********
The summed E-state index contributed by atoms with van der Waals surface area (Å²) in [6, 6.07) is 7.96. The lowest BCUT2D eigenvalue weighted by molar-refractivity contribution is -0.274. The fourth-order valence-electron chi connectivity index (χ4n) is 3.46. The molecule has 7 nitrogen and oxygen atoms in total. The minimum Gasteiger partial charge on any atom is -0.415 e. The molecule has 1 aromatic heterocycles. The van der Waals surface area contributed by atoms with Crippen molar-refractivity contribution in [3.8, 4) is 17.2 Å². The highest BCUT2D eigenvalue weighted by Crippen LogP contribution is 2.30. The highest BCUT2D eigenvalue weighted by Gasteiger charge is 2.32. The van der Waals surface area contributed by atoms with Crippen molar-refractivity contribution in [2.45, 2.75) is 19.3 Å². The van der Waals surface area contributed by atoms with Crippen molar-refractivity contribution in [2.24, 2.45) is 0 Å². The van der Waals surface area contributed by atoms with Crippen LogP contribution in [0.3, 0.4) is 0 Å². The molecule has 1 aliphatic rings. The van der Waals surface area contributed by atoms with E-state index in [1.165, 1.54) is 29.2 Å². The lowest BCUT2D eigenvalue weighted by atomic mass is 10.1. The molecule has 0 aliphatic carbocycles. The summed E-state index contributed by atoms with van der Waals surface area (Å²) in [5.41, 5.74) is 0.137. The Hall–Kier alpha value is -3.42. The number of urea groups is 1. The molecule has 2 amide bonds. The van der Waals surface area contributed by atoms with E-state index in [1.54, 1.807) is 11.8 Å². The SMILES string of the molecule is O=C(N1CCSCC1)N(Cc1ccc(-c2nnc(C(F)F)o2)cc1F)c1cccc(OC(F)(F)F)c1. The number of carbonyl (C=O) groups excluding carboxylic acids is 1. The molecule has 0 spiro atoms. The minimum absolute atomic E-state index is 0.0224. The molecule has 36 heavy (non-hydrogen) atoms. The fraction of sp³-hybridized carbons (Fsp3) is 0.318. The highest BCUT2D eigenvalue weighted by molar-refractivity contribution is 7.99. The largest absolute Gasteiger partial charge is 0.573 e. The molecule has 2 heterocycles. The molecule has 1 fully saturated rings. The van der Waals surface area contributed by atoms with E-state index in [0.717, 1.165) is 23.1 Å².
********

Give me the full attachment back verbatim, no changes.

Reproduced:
The summed E-state index contributed by atoms with van der Waals surface area (Å²) in [6, 6.07) is 7.96. The lowest BCUT2D eigenvalue weighted by molar-refractivity contribution is -0.274. The fourth-order valence-electron chi connectivity index (χ4n) is 3.46. The molecule has 7 nitrogen and oxygen atoms in total. The minimum Gasteiger partial charge on any atom is -0.415 e. The molecule has 1 aromatic heterocycles. The van der Waals surface area contributed by atoms with Crippen molar-refractivity contribution in [3.8, 4) is 17.2 Å². The highest BCUT2D eigenvalue weighted by Crippen LogP contribution is 2.30. The highest BCUT2D eigenvalue weighted by Gasteiger charge is 2.32. The van der Waals surface area contributed by atoms with Crippen molar-refractivity contribution in [2.45, 2.75) is 19.3 Å². The van der Waals surface area contributed by atoms with Crippen molar-refractivity contribution in [2.24, 2.45) is 0 Å². The van der Waals surface area contributed by atoms with Crippen LogP contribution in [0.3, 0.4) is 0 Å². The molecule has 1 aliphatic rings. The van der Waals surface area contributed by atoms with E-state index in [1.165, 1.54) is 29.2 Å². The lowest BCUT2D eigenvalue weighted by atomic mass is 10.1. The molecule has 0 aliphatic carbocycles. The summed E-state index contributed by atoms with van der Waals surface area (Å²) in [5.41, 5.74) is 0.137. The Hall–Kier alpha value is -3.42. The number of urea groups is 1. The molecule has 2 amide bonds. The van der Waals surface area contributed by atoms with E-state index in [1.54, 1.807) is 11.8 Å². The SMILES string of the molecule is O=C(N1CCSCC1)N(Cc1ccc(-c2nnc(C(F)F)o2)cc1F)c1cccc(OC(F)(F)F)c1. The number of carbonyl (C=O) groups excluding carboxylic acids is 1. The molecule has 0 spiro atoms. The minimum absolute atomic E-state index is 0.0224. The molecule has 36 heavy (non-hydrogen) atoms. The fraction of sp³-hybridized carbons (Fsp3) is 0.318. The highest BCUT2D eigenvalue weighted by molar-refractivity contribution is 7.99. The largest absolute Gasteiger partial charge is 0.573 e. The molecule has 2 heterocycles. The molecule has 1 fully saturated rings. The van der Waals surface area contributed by atoms with E-state index in [0.717, 1.165) is 23.1 Å².